On rainy, freezing cold, gray days I like to dust off the pile of old favorites tucked away under my bed and sort through the many bent and ill-used paperbacks until I find one that is guaranteed to make me smile. Actually, they all do, but when the day is bad enough, it takes the best of the best to warm me all over, and without fail, I will find myself considering The Reluctant Cavalier. Itís easy to see why itís a favorite from the first line onóromance and swashbuckling, dastardly villain and all, but why it endures is no doubt due to the combination of innocence and passion that keeps it from being too silly. It features both the dashing and the practical elements of courtship, and makes the one just as exciting as the other.
Miss Annabella Smith knows it is time for her to settle down and do what is proper. She has always been a dutiful daughter to her loving parents and knows that they would like her to accept the offer of the very suitable Duke of Stratton. The problem is that Annabella longs for some adventure, for a dashing, noble hero to carry her most improperly across his saddlebow and none seem to be around. There is only the all too proper Duke, a libertine named Sir Quentin, and the retiring Parsifal Wentworth, who can barely even speak to her.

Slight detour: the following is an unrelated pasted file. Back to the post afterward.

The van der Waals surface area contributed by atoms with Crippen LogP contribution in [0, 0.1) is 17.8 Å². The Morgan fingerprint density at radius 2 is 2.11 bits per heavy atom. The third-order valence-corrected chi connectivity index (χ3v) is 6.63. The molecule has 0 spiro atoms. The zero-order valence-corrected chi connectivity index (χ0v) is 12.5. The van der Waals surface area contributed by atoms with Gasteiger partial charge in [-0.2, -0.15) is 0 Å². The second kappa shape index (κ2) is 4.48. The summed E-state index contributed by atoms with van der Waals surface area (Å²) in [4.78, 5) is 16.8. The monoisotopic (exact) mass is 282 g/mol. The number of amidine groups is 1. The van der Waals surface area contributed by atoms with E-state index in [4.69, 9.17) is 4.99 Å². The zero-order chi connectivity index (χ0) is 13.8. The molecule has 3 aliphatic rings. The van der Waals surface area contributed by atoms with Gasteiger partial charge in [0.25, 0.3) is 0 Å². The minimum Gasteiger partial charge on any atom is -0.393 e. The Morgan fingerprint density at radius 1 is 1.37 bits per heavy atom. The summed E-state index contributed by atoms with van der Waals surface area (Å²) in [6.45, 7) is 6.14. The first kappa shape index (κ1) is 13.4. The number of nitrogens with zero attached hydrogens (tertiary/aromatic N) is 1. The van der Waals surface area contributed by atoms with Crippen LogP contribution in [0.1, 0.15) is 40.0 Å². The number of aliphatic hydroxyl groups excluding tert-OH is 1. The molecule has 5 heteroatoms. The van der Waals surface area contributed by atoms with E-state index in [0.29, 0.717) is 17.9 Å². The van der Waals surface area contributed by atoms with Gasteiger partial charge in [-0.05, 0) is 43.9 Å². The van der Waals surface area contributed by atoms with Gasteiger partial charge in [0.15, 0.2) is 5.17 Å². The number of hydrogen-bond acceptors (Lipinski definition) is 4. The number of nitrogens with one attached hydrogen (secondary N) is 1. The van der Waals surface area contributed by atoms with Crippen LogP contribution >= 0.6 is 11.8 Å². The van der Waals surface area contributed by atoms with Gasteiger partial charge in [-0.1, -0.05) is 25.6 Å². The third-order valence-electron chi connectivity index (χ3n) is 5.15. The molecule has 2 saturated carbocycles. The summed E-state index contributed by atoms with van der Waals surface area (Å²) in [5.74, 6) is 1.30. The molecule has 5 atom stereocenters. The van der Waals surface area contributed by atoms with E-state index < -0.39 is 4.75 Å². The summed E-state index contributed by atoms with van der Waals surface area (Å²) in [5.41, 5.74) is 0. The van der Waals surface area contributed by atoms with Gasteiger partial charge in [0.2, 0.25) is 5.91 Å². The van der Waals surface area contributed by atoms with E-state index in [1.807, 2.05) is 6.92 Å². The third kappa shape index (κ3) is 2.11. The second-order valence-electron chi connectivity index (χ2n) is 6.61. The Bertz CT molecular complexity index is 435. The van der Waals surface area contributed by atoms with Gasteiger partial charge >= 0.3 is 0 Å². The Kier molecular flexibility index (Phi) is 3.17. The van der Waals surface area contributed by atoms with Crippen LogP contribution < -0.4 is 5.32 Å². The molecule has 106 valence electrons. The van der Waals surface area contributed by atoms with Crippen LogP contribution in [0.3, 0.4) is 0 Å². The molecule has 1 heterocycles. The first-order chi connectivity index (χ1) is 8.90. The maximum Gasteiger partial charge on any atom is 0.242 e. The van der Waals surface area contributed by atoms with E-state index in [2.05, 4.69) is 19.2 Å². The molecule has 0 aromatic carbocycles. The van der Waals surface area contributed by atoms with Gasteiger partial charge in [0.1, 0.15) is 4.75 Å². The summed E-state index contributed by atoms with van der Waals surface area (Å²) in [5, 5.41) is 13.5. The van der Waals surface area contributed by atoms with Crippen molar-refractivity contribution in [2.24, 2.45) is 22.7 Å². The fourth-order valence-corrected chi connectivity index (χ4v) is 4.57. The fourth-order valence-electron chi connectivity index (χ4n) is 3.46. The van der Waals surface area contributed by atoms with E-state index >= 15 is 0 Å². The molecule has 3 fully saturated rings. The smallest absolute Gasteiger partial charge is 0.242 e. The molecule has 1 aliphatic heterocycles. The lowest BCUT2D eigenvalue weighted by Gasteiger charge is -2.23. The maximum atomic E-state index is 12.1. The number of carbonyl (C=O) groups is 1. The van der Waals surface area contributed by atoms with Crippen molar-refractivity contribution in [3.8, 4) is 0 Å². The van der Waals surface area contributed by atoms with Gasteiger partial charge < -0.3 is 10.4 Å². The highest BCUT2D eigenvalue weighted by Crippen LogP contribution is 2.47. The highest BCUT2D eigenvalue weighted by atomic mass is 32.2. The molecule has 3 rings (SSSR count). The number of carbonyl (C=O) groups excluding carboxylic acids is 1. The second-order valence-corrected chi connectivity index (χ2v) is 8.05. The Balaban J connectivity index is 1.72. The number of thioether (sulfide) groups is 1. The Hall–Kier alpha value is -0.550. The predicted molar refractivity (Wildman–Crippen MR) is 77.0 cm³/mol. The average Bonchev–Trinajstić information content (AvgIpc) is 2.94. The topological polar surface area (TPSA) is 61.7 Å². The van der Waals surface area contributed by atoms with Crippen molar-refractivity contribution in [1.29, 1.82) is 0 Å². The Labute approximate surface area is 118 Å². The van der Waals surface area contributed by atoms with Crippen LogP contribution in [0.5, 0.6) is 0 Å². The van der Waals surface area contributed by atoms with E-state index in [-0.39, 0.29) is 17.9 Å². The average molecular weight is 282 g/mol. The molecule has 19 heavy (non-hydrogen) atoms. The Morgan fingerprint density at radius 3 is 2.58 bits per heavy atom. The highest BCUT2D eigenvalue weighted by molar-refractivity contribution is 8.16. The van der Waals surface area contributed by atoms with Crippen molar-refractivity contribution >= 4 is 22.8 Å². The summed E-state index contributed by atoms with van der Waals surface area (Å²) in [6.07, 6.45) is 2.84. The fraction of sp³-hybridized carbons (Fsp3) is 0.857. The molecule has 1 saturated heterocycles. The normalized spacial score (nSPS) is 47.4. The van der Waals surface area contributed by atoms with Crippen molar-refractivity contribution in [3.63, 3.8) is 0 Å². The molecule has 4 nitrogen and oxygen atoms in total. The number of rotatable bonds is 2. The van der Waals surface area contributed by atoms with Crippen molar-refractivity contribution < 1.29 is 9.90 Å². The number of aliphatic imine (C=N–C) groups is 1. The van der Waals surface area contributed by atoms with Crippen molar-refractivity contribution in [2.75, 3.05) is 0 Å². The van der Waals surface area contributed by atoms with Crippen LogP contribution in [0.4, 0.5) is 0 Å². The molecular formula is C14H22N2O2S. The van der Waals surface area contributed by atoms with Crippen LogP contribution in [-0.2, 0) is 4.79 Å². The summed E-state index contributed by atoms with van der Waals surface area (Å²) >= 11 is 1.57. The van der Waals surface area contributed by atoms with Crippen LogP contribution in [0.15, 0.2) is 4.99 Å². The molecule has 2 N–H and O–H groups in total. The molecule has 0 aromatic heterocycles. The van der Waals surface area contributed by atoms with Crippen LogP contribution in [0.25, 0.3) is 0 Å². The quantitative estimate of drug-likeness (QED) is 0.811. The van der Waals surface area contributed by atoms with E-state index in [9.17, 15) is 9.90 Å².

Poor Parsifal is the odd one out in his notoriously wild family, mocked by his brother and his sister for his shyness. He does not care for Town or fashion, and instead spends all of his time in his garden growing roses and pining for Annabella, so shy around women in fact that he remains pure ofÖheart. He knows that as a boring younger son with no prospects he has no chance to win Annabellaís affections and is prepared to watch her marry the Duke until the interference of a long dead Wentworth ancestor and a deathbed vow.
Suddenly there is a mysterious Cavalier wooing Annabella, Annabella is in mortal danger from an unknown source, and Parsifal has actually managed to befriend his maiden without making too big of a fool of himself. It only remains for Parsifal to prove to Annabella that dashing is all well and good, but thereís a lot to be said for friendship and trust as well. It is all so unbearably cute and sweet that Iím smiling just thinking about it now.